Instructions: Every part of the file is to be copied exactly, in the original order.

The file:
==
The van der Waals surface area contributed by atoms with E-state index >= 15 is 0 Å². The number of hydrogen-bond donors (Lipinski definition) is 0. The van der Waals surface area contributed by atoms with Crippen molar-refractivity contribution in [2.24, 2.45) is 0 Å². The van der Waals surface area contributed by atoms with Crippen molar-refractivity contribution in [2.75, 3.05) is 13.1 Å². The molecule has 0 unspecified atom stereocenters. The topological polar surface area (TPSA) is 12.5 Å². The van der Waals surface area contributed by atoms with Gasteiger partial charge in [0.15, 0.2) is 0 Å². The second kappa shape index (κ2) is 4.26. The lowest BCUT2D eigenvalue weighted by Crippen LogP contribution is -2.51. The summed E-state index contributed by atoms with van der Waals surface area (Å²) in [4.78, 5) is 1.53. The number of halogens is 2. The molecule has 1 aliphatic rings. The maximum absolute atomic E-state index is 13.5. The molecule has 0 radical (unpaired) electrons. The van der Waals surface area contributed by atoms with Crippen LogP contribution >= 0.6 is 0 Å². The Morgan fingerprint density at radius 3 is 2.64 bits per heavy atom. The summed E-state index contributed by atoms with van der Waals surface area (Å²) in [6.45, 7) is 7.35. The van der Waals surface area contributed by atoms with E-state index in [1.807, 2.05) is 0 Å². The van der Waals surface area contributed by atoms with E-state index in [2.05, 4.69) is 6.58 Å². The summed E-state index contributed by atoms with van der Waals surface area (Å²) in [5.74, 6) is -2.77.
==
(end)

The van der Waals surface area contributed by atoms with E-state index >= 15 is 0 Å². The number of hydrogen-bond donors (Lipinski definition) is 0. The van der Waals surface area contributed by atoms with Crippen molar-refractivity contribution in [2.24, 2.45) is 0 Å². The van der Waals surface area contributed by atoms with Crippen molar-refractivity contribution in [2.75, 3.05) is 13.1 Å². The molecule has 0 unspecified atom stereocenters. The topological polar surface area (TPSA) is 12.5 Å². The van der Waals surface area contributed by atoms with Gasteiger partial charge in [0.15, 0.2) is 0 Å². The second kappa shape index (κ2) is 4.26. The lowest BCUT2D eigenvalue weighted by Crippen LogP contribution is -2.51. The summed E-state index contributed by atoms with van der Waals surface area (Å²) in [4.78, 5) is 1.53. The number of halogens is 2. The molecule has 1 aliphatic rings. The maximum absolute atomic E-state index is 13.5. The molecule has 0 radical (unpaired) electrons. The van der Waals surface area contributed by atoms with Crippen LogP contribution >= 0.6 is 0 Å². The Morgan fingerprint density at radius 3 is 2.64 bits per heavy atom. The summed E-state index contributed by atoms with van der Waals surface area (Å²) in [6.45, 7) is 7.35. The van der Waals surface area contributed by atoms with E-state index in [1.807, 2.05) is 0 Å². The van der Waals surface area contributed by atoms with E-state index in [2.05, 4.69) is 6.58 Å². The summed E-state index contributed by atoms with van der Waals surface area (Å²) in [5.74, 6) is -2.77.